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How I Troubleshooted Spring Boot Memory Leak

After migrating the project to Spring Boot, the problem of excessive memory usage came out. This article describes the entire troubleshooting process and the tools used, and is also very useful for troubleshooting other out-of-heap memory problems.

The Background

In order to manage the projects better, we migrated one project in the group to the MDP framework (based on Spring Boot), and then we found that the system reported the exception of excessive usage on Swap area frequently. I was called to help to look for the cause, but found that there was 4G configured for the on-heap memory, and the actual physical memory used was as high as 7G. ​​It was not normal.

Here the JVM parameter configuration was:

-XX:MetaspaceSize=256M 
-XX:MaxMetaspaceSize=256M 
-XX:+AlwaysPreTouch 
-XX:ReservedCodeCacheSize=128m 
-XX:InitialCodeCacheSize=128m, 
-Xss512k -Xmx4g -Xms4g,-XX:+UseG1GC 
-XX:G1HeapRegionSize=4M

The actual physical memory used was as shown below:

How I Troubleshooted The Problem

1. Use Java-level tools to locate memory areas (in-heap memory, Code segment, or off-heap memory that is requested by using unsafe.allocateMemory and DirectByteBuffer)

I added the JVM parameter of -XX:NativeMemoryTracking=detail to the project to restart the project, and used the command of jcmd pid VM.native_memory detail to view the memory distribution, which was as follows:

I found that the committed memory was less than the physical memory, because the memory displayed by the jcmd command contained the in-memory memory, the Code segment, as well as the memory requested by unsafe.allocateMemory and DirectByteBuffer, but did not contain the off-heap memory requested by other Native Code (C code). So I guessed that the problem was caused by the usage of Native Code's requesting memory.

I also used pmap to view the memory distribution in order to prevent misjudgment, and found a large number of addresses whose memories were 64M. But these address spaces were not in the address spaces given by the jcmd command, so I almost could judge that the problem was caused by these 64M memories.

2. Use system-level tools to locate off-heap memory

Since I had determined that it was caused by Native Code, and Java-level tools were not very useful for solving such problems, I must take the help of system-level tools.

First, use gperftools to locate the problem.

You can refer to gperftools for the usage of gperftools. The monitoring from gperftools was as follows:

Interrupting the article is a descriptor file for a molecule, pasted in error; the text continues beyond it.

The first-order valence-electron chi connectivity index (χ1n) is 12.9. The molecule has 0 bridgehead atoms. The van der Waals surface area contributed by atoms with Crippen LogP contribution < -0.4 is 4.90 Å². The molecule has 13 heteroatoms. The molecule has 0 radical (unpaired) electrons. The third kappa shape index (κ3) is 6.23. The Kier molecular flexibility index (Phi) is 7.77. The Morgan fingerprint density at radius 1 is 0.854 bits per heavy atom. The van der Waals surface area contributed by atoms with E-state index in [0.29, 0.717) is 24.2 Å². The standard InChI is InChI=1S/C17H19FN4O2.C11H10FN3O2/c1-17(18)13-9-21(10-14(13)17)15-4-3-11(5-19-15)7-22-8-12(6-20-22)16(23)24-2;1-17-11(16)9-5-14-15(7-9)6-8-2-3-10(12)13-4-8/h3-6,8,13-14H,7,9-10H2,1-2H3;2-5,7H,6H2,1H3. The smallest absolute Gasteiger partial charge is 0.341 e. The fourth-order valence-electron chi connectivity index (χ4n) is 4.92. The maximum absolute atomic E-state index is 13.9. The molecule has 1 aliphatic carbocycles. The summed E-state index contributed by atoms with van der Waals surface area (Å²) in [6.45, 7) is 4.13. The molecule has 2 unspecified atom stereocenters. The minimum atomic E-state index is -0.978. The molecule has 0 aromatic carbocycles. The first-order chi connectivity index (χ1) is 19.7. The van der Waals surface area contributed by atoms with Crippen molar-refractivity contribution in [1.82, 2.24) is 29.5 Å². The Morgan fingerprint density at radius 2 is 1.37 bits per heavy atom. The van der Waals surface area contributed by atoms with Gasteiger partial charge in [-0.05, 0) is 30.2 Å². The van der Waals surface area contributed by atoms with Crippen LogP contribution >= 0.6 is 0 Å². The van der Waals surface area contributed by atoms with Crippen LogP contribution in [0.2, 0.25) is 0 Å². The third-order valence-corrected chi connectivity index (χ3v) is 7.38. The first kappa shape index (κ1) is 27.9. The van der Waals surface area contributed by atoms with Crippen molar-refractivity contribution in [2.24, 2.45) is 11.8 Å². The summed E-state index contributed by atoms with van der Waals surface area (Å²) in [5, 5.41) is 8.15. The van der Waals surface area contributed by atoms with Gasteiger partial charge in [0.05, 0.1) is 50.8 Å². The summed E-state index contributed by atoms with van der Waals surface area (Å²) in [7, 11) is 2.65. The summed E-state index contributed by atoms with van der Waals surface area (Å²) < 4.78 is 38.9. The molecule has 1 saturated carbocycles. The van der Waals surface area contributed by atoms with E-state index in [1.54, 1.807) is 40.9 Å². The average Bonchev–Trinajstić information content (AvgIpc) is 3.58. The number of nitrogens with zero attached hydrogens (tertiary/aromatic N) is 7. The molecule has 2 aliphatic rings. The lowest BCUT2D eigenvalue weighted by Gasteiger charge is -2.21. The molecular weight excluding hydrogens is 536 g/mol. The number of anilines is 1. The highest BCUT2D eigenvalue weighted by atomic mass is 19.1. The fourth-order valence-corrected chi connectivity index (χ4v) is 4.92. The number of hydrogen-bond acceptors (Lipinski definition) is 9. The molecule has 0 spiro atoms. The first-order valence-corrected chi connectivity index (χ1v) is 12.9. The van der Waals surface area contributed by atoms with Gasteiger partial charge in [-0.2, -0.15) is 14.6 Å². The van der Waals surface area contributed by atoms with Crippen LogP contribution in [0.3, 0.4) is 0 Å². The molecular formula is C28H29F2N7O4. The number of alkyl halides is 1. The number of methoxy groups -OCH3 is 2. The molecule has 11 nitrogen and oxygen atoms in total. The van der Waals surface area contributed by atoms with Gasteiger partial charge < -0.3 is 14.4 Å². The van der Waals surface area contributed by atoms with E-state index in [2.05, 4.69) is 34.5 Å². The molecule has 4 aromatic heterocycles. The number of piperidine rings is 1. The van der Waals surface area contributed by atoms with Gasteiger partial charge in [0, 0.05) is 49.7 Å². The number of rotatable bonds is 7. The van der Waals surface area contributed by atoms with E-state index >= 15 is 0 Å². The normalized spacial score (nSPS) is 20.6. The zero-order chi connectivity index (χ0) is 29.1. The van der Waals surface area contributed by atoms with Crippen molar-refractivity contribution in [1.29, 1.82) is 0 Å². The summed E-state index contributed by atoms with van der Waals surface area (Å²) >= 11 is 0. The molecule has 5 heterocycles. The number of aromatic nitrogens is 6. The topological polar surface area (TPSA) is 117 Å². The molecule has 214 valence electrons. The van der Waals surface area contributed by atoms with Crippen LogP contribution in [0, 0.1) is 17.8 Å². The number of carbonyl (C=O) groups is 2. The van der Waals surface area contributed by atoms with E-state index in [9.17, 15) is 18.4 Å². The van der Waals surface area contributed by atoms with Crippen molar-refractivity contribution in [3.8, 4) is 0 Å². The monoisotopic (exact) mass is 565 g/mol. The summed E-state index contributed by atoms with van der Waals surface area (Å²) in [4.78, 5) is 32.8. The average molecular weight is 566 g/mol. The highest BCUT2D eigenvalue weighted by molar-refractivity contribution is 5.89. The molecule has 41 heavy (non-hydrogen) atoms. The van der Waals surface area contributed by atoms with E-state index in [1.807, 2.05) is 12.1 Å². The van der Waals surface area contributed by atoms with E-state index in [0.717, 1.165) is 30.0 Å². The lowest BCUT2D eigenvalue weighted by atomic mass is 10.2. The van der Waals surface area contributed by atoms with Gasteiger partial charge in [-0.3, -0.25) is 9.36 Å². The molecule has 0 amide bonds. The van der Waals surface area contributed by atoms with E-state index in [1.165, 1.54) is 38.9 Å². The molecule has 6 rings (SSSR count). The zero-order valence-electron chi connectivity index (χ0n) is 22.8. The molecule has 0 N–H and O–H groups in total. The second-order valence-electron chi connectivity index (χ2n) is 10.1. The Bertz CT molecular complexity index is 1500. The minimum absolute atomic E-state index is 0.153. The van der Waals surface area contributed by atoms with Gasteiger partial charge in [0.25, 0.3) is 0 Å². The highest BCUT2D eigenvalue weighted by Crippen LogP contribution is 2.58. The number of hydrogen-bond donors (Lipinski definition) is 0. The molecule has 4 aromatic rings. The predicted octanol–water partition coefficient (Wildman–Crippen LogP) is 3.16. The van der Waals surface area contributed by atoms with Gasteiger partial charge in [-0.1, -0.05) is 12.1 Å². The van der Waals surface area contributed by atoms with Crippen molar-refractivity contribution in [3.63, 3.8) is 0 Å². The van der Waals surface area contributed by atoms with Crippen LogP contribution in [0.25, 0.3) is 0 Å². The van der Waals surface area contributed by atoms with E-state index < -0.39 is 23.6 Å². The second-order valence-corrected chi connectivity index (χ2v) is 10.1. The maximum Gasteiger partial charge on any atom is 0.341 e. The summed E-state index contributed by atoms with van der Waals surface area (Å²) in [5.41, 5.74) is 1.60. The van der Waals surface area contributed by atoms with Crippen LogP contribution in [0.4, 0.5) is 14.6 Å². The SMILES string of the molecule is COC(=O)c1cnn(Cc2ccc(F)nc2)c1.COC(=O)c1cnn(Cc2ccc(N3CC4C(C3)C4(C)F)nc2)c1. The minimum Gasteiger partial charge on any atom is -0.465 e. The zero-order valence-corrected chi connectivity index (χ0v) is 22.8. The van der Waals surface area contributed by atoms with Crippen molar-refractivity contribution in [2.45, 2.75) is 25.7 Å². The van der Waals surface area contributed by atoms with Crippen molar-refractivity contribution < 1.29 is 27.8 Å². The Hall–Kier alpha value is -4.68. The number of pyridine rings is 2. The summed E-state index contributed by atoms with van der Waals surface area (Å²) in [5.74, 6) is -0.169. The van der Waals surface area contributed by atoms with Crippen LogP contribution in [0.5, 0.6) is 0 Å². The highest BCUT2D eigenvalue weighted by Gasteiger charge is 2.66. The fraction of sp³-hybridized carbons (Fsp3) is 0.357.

What could be seen from the above image was that, the memory requested by malloc was released when it was up to 3G, and then it was kept always at 700M-800M. My first response was: Didn't it request by using mmap/brkby directly instead of malloc in the Native Code? (The principle for gperftools is to replace the default memory allocator (glibc) of the operating system with dynamic linking.)

Then, use strace to track system calls.

Since the memory couldn't be tracked with gperftools, I used the command strace -f -e"brk,mmap,munmap" -p pid to track the request for memory to OS, but didn't find any suspected memory request. The monitoring through strace was shown below:

Next, use GDB to dump suspected memory.

Since the suspected memory request couldn't be tracked out by strace, I thought about checking the memory. So I went into GDB directly by the command gdp -pid pid, and then used the command dump memory mem.bin startAddress endAddress to dump the memory (startAddress and endAddress could be found from /proc/pid/smaps). Then I viewed the results through strings mem.bin, which were as follows:

It looked something like the decompressed JAR package information. The information of JAR package should be read at the start of the project, so strace works not very well after the project has been started. So you should use strace during the startup of a project, not after the startup has been complete.

Again, use strace to track system calls during the startup of the project.

So I used strace to track system calls during the startup of the project and found that there were indeed a lot of 64M memories requested. The screenshot was as follows:

The memory used by the address space requested by the mmap could be seen in the pmap tool:

Finally, use jstack to view the corresponding thread.